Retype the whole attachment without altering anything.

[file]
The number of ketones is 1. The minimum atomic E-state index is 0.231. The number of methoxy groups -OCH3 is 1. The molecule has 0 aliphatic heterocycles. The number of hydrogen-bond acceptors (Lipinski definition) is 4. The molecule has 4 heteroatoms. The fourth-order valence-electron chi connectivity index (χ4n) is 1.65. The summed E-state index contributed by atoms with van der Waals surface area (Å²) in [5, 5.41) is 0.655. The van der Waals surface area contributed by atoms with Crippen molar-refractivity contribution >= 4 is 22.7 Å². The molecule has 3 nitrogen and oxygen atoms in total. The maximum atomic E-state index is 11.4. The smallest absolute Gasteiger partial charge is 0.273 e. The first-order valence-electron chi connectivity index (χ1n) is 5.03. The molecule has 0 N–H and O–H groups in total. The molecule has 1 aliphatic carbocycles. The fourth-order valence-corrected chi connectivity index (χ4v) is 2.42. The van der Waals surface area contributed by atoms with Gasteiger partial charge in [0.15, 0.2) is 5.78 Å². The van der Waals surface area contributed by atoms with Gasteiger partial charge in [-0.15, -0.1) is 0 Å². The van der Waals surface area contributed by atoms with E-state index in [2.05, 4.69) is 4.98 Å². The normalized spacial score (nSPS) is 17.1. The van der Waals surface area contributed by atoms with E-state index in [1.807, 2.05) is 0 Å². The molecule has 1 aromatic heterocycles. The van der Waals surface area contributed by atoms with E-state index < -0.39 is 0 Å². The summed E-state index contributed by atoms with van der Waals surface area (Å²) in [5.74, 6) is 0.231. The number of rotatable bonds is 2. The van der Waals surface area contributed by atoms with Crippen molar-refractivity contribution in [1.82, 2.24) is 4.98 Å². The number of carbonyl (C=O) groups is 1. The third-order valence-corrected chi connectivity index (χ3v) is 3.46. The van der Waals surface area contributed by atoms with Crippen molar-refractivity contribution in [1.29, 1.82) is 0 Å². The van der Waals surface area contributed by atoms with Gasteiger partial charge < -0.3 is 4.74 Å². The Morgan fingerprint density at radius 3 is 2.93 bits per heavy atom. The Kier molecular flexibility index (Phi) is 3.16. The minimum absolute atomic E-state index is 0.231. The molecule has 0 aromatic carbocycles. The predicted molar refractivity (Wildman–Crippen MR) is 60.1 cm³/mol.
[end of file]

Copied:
The number of ketones is 1. The minimum atomic E-state index is 0.231. The number of methoxy groups -OCH3 is 1. The molecule has 0 aliphatic heterocycles. The number of hydrogen-bond acceptors (Lipinski definition) is 4. The molecule has 4 heteroatoms. The fourth-order valence-electron chi connectivity index (χ4n) is 1.65. The summed E-state index contributed by atoms with van der Waals surface area (Å²) in [5, 5.41) is 0.655. The van der Waals surface area contributed by atoms with Crippen molar-refractivity contribution >= 4 is 22.7 Å². The molecule has 3 nitrogen and oxygen atoms in total. The maximum atomic E-state index is 11.4. The smallest absolute Gasteiger partial charge is 0.273 e. The first-order valence-electron chi connectivity index (χ1n) is 5.03. The molecule has 0 N–H and O–H groups in total. The molecule has 1 aliphatic carbocycles. The fourth-order valence-corrected chi connectivity index (χ4v) is 2.42. The van der Waals surface area contributed by atoms with Gasteiger partial charge in [0.15, 0.2) is 5.78 Å². The van der Waals surface area contributed by atoms with Gasteiger partial charge in [-0.15, -0.1) is 0 Å². The van der Waals surface area contributed by atoms with E-state index in [2.05, 4.69) is 4.98 Å². The normalized spacial score (nSPS) is 17.1. The van der Waals surface area contributed by atoms with E-state index in [1.807, 2.05) is 0 Å². The molecule has 1 aromatic heterocycles. The van der Waals surface area contributed by atoms with E-state index < -0.39 is 0 Å². The summed E-state index contributed by atoms with van der Waals surface area (Å²) in [5.74, 6) is 0.231. The number of rotatable bonds is 2. The van der Waals surface area contributed by atoms with Crippen molar-refractivity contribution in [1.82, 2.24) is 4.98 Å². The number of carbonyl (C=O) groups is 1. The third-order valence-corrected chi connectivity index (χ3v) is 3.46. The van der Waals surface area contributed by atoms with Crippen molar-refractivity contribution in [1.29, 1.82) is 0 Å². The van der Waals surface area contributed by atoms with Gasteiger partial charge < -0.3 is 4.74 Å². The Morgan fingerprint density at radius 3 is 2.93 bits per heavy atom. The Kier molecular flexibility index (Phi) is 3.16. The minimum absolute atomic E-state index is 0.231. The molecule has 0 aromatic carbocycles. The predicted molar refractivity (Wildman–Crippen MR) is 60.1 cm³/mol.